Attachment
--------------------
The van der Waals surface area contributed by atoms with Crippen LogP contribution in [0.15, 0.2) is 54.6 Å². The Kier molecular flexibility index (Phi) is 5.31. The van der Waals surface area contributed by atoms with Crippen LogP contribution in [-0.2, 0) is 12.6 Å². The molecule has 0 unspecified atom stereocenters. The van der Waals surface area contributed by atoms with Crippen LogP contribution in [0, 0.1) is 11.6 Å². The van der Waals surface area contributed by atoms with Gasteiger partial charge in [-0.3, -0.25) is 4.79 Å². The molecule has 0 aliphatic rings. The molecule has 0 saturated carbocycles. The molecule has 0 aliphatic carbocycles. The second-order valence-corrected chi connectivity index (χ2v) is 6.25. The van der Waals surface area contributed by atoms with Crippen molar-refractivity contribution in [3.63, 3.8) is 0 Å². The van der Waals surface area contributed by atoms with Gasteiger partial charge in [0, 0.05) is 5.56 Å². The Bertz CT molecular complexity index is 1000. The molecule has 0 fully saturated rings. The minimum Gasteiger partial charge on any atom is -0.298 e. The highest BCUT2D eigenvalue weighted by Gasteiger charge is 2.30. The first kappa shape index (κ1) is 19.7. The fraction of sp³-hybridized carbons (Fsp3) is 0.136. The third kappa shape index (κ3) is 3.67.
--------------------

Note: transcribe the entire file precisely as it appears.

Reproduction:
The van der Waals surface area contributed by atoms with Crippen LogP contribution in [0.15, 0.2) is 54.6 Å². The Kier molecular flexibility index (Phi) is 5.31. The van der Waals surface area contributed by atoms with Crippen LogP contribution in [-0.2, 0) is 12.6 Å². The molecule has 0 unspecified atom stereocenters. The van der Waals surface area contributed by atoms with Crippen LogP contribution in [0, 0.1) is 11.6 Å². The van der Waals surface area contributed by atoms with Gasteiger partial charge in [-0.3, -0.25) is 4.79 Å². The molecule has 0 aliphatic rings. The molecule has 0 saturated carbocycles. The molecule has 0 aliphatic carbocycles. The second-order valence-corrected chi connectivity index (χ2v) is 6.25. The van der Waals surface area contributed by atoms with Crippen molar-refractivity contribution in [3.63, 3.8) is 0 Å². The van der Waals surface area contributed by atoms with Gasteiger partial charge in [0, 0.05) is 5.56 Å². The Bertz CT molecular complexity index is 1000. The molecule has 0 fully saturated rings. The minimum Gasteiger partial charge on any atom is -0.298 e. The highest BCUT2D eigenvalue weighted by Gasteiger charge is 2.30. The first kappa shape index (κ1) is 19.7. The fraction of sp³-hybridized carbons (Fsp3) is 0.136. The third kappa shape index (κ3) is 3.67.